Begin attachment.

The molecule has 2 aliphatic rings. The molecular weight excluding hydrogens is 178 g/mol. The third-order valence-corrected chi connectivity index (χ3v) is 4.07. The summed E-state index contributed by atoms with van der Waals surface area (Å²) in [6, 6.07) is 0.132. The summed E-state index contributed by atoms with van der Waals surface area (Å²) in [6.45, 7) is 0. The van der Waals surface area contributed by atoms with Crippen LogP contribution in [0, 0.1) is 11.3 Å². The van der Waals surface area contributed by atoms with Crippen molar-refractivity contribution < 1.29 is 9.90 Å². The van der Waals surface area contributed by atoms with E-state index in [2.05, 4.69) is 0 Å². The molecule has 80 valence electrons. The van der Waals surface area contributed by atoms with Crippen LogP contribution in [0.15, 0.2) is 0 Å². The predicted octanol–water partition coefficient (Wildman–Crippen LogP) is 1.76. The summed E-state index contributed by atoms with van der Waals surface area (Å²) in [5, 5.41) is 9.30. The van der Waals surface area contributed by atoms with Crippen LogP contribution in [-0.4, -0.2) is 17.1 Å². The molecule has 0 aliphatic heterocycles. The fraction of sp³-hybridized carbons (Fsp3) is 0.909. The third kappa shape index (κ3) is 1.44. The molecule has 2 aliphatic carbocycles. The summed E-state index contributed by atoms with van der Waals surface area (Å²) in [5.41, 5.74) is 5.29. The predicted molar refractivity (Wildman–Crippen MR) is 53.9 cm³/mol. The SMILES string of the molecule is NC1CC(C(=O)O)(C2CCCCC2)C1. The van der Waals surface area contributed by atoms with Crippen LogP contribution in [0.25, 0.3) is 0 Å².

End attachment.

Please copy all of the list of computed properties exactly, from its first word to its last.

The molecule has 2 aliphatic rings. The molecular weight excluding hydrogens is 178 g/mol. The third-order valence-corrected chi connectivity index (χ3v) is 4.07. The summed E-state index contributed by atoms with van der Waals surface area (Å²) in [6, 6.07) is 0.132. The summed E-state index contributed by atoms with van der Waals surface area (Å²) in [6.45, 7) is 0. The van der Waals surface area contributed by atoms with Crippen LogP contribution in [0, 0.1) is 11.3 Å². The van der Waals surface area contributed by atoms with Crippen molar-refractivity contribution < 1.29 is 9.90 Å². The van der Waals surface area contributed by atoms with E-state index in [2.05, 4.69) is 0 Å². The molecule has 80 valence electrons. The van der Waals surface area contributed by atoms with Crippen LogP contribution in [0.15, 0.2) is 0 Å². The predicted octanol–water partition coefficient (Wildman–Crippen LogP) is 1.76. The summed E-state index contributed by atoms with van der Waals surface area (Å²) in [5, 5.41) is 9.30. The van der Waals surface area contributed by atoms with Crippen LogP contribution in [-0.4, -0.2) is 17.1 Å². The molecule has 0 aliphatic heterocycles. The fraction of sp³-hybridized carbons (Fsp3) is 0.909. The third kappa shape index (κ3) is 1.44. The molecule has 2 aliphatic carbocycles. The summed E-state index contributed by atoms with van der Waals surface area (Å²) in [5.41, 5.74) is 5.29. The predicted molar refractivity (Wildman–Crippen MR) is 53.9 cm³/mol. The SMILES string of the molecule is NC1CC(C(=O)O)(C2CCCCC2)C1. The van der Waals surface area contributed by atoms with Crippen LogP contribution in [0.25, 0.3) is 0 Å².